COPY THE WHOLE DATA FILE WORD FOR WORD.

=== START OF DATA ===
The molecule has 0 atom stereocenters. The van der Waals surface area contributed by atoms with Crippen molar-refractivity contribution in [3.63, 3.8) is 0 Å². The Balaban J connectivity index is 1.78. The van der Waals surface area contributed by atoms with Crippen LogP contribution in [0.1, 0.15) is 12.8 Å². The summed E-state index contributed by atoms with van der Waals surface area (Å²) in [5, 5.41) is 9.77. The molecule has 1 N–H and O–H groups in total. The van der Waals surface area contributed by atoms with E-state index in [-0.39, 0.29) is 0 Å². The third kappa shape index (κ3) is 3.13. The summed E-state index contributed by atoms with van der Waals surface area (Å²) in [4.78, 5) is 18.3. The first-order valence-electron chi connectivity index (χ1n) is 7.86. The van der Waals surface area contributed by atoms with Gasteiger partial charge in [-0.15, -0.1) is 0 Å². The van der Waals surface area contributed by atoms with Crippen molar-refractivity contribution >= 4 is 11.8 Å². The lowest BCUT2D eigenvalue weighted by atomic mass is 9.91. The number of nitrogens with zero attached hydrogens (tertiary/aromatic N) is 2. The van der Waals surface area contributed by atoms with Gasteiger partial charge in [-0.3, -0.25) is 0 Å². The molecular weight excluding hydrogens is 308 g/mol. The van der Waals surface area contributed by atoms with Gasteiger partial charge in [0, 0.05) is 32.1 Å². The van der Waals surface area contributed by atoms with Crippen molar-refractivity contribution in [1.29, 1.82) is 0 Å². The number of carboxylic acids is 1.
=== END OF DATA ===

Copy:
The molecule has 0 atom stereocenters. The van der Waals surface area contributed by atoms with Crippen molar-refractivity contribution in [3.63, 3.8) is 0 Å². The Balaban J connectivity index is 1.78. The van der Waals surface area contributed by atoms with Crippen LogP contribution in [0.1, 0.15) is 12.8 Å². The summed E-state index contributed by atoms with van der Waals surface area (Å²) in [5, 5.41) is 9.77. The molecule has 1 N–H and O–H groups in total. The van der Waals surface area contributed by atoms with E-state index in [-0.39, 0.29) is 0 Å². The third kappa shape index (κ3) is 3.13. The summed E-state index contributed by atoms with van der Waals surface area (Å²) in [4.78, 5) is 18.3. The first-order valence-electron chi connectivity index (χ1n) is 7.86. The van der Waals surface area contributed by atoms with Gasteiger partial charge in [-0.15, -0.1) is 0 Å². The van der Waals surface area contributed by atoms with Crippen molar-refractivity contribution >= 4 is 11.8 Å². The lowest BCUT2D eigenvalue weighted by atomic mass is 9.91. The number of nitrogens with zero attached hydrogens (tertiary/aromatic N) is 2. The van der Waals surface area contributed by atoms with Gasteiger partial charge in [-0.3, -0.25) is 0 Å². The molecular weight excluding hydrogens is 308 g/mol. The van der Waals surface area contributed by atoms with Gasteiger partial charge in [0, 0.05) is 32.1 Å². The van der Waals surface area contributed by atoms with Crippen molar-refractivity contribution in [1.29, 1.82) is 0 Å². The number of carboxylic acids is 1.